#16 Reduces Fatigue
The odd late night may not hurt you every once in awhile, however if it becomes a habit it could be causing more damage than you realize.
Sleeping prevents you from feeling tired, limiting risk of fatigue creeping in. It gives your body the rest and recuperation it needs.
To explain to you how serious fatigue can be, a study proved sleep deprivation reduced reaction times by half. It created cognitive impairments to such an extent it displayed effects equivalent to or greater than that of being intoxicated by alcohol. (source)
#17 Reduces the Risk of Cancer
According to American Cancer Society, more than 1,500 people die each day because of this disease. (source) There is increasing evidence surrounding the importance of sleep and reducing risk of certain types of cancer.
Shift workers often have an irregular sleep pattern and night shift workers are often classed as living a nocturnal existence. Nurses often have to work all hours and this kind of lifestyle plays havoc with sleep.
Research discovered that nurses who worked more than three nights per month increased their risk of colorectal cancer. The reason, exposure to light at night prevents production of melatonin which has anti-cancer properties. (source)
#18 Keeps Your Skin Healthy
For many, maintaining healthy skin means reaching for numerous skin care treatments. However quality sleep complements any beauty regime.
Collagen is a major element skin composition, it’s what keeps the skin supple and gives it that healthy glow. Sleep initiates the processes which affect the production of collagen. (source)
Eczema is a skin condition which often begins in childhood. This causes the skin to become inflamed creating an itchy rash, dry skin and discomfort. Eczema not only disrupts sleep, but the lack of sleep can also exacerbate inflammatory symptoms creating a vicious circle. (source)
#19 Alleviates Chance of Headaches
Headaches are a common occurrence for many people. Getting quality sleep can cut your risk.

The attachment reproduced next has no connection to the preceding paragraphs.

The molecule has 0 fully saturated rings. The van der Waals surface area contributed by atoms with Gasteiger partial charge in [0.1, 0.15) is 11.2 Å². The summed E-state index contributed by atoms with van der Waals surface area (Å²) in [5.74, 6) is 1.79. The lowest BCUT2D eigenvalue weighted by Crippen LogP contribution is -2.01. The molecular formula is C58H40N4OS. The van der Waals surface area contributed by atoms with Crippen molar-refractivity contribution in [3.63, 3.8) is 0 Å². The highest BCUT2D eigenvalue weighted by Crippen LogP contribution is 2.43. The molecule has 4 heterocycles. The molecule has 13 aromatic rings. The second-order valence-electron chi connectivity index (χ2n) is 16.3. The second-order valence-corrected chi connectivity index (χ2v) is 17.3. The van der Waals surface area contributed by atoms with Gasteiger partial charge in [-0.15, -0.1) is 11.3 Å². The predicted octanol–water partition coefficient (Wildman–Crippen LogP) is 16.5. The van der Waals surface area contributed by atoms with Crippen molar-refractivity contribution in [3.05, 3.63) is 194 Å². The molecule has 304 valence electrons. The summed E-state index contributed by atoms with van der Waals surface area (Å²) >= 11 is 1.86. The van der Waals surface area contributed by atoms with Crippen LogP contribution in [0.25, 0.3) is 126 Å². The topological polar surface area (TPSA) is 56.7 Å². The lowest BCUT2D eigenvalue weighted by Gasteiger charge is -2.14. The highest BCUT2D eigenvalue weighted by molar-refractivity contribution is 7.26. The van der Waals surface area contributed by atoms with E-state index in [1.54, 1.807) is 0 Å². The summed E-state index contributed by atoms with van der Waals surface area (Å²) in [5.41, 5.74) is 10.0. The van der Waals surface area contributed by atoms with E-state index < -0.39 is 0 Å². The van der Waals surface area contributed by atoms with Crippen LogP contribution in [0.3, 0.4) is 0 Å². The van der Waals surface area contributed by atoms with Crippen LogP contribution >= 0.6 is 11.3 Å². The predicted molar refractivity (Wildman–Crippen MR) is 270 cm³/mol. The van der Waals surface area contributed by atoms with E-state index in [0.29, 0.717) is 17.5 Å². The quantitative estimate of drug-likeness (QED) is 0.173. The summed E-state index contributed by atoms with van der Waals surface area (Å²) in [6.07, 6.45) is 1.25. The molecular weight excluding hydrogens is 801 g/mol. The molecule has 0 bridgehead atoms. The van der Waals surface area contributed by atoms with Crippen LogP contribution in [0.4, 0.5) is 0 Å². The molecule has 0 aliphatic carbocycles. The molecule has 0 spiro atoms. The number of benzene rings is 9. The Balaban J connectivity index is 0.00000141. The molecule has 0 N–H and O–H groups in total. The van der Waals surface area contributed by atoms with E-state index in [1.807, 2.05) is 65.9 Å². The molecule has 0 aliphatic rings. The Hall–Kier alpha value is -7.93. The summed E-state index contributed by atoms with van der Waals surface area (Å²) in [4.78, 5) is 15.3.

Studies have proven poor sleep quality is significantly associated with headache or migraine frequency. (source)
Although experts are unsure of the exact biological mechanisms, headaches caused by lack of sleep reinforce the theory sleep helps to restore brain function.
#20 Increases Pain Inhibition
For those that suffer from conditions such as arthritis, scoliosis or fibromyalgia, the experience of chronic pain is all too familiar.
Sleeping is one way to relieve the perception of pain. However the challenge is to achieve sleep in the first place. This can prove difficult as constant pain can also prevent you from sleeping.
Sleep deprivation and pain have long been associated with each other, but there is reason to believe it can also weaken your threshold. Studies suggest if you get disturbed during the night you are more likely to experience an increased sensitivity to pain. (source)
#21 Can Increase Your Lifespan
Taking into consideration all the health benefits of sleeping, it will come as no surprise it can increase longevity.
Insomnia is one of the most common sleeping disorders and is a significant factor in many mood disorders. If you have an irregular sleep pattern or a shorter duration of sleep, it’s been linked to a higher risk of suicidal tendencies. (source)
However you can have too much of a good thing and finding the right balance of sleep is necessary.
Those that sleep the recommended seven hours a night are at the lowest risk of reducing lifespan. Whereas those that sleep longer and shorter durations have a higher risk of loss of life. (source)
Article Courtesy of Helen Sanders / Chief Editor at HealthAmbition.com
Used with permission. See here original article here.